JBI Inc of Niagra Falls NY CEO John Bordynuik claims to have “invented a process that converts plastic into oil by rearranging its hydrocarbon chains”, in an interview conducted by Daniel Robison for NPR posted on March 19, 2012. According to tests by the New York Department of Environmental Conservation, JBI’s patented Plastic2Oil (P2O) technology is efficient, with close to 90 percent of plastics coming out as fuel. “When there have been attempts in the past to make fuel from plastic, it’s been low-quality, low-flashpoint, kind of sludgy,” he says. “In this case here, we’re making a very highly refined, consistent product that’s within specifications of any standardized fuel.” If JBI has its way, plastics will become a significant source of domestic fuel that reduces the U.S. dependence on foreign oil.

JBI Crayola ColorCycle

JBI is also a partner with Crayola to produce diesel and other liquid fuels using JBI’s Plastic2Oil® (“P2O”) process. This will be accomplished by utilizing participating K-12 schools and will encourage students to responsibly dispose of used Crayola markers through an in-school collection process. Markers will be sent to JBI, where they will be used as feedstock.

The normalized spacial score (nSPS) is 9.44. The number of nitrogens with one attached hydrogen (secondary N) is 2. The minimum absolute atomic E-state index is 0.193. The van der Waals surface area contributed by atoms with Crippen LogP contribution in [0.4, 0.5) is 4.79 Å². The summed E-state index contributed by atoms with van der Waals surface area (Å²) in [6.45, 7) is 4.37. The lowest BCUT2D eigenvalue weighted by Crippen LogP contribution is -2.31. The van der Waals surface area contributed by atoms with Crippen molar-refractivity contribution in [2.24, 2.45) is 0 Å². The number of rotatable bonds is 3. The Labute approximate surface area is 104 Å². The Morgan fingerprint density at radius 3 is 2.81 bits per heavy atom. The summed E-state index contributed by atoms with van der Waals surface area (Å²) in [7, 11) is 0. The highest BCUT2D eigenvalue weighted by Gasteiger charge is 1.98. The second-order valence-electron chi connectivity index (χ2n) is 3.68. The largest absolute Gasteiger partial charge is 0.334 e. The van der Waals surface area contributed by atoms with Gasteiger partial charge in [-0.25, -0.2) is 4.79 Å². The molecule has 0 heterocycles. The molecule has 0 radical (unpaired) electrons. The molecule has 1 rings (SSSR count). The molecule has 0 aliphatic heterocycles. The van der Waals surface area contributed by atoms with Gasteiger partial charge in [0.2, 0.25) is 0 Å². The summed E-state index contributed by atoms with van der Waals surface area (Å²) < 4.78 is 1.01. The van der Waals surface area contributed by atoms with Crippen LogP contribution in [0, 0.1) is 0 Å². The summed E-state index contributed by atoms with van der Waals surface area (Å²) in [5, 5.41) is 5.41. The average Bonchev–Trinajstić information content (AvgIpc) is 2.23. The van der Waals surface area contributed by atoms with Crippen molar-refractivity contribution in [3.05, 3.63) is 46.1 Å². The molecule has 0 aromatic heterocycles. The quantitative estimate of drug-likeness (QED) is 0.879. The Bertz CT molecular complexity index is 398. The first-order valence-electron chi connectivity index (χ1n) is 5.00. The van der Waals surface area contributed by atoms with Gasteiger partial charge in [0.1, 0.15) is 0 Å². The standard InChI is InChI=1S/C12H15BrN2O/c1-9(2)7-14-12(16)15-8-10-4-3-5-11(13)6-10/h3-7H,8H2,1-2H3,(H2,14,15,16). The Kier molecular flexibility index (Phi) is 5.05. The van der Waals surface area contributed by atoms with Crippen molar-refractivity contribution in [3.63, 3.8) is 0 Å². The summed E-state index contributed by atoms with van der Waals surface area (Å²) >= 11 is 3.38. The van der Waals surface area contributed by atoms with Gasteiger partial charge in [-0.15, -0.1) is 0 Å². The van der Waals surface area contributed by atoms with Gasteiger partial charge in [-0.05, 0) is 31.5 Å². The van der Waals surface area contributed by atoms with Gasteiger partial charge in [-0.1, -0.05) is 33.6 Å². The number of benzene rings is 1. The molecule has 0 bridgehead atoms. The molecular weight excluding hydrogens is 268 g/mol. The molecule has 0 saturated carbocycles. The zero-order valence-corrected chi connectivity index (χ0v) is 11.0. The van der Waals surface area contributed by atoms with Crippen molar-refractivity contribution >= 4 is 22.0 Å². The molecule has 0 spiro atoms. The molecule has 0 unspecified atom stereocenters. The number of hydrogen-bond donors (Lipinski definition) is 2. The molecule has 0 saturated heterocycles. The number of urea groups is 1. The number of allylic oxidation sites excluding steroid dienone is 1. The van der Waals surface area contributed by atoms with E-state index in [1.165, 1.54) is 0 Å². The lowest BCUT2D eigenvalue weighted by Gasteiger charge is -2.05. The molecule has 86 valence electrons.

Agilyx

In that same issue of Plastics News, I found this article as well – “Oregon plant that converts waste-plastics-to-oil shuts down” by Jim Johnson. Agilyx Corp created the technology that operated in Portland OR, but Waste Management Inc actually owns that operation. Though Waste Management’s decision to idle the facility will have local impacts, Agilyx issued a statement that – “it’s moving forward with the sixth and next generation of its plastics-to-oil technology and plans to own and operate the new operation in Portland”.

Waste Management’s decision does not impact its continuing investment in Agilyx and it “is evaluating whether it wants to retrofit the shuttered site with the new generation of technology”. Waste Management’s spokeswoman Jackie Lang also issued a statement saying – “We know the technology works”. Another high profile investor in the process is forward thinking Richard Branson. The new facility is expected to be completed by the fourth quarter of 2015 and Agilyx issued a statement that “this will also mark the first Agilyx owned and operated facility, which will be open to commercial plastic generators and aggregators”.

Mining Dump Truck

Mining Dump Truck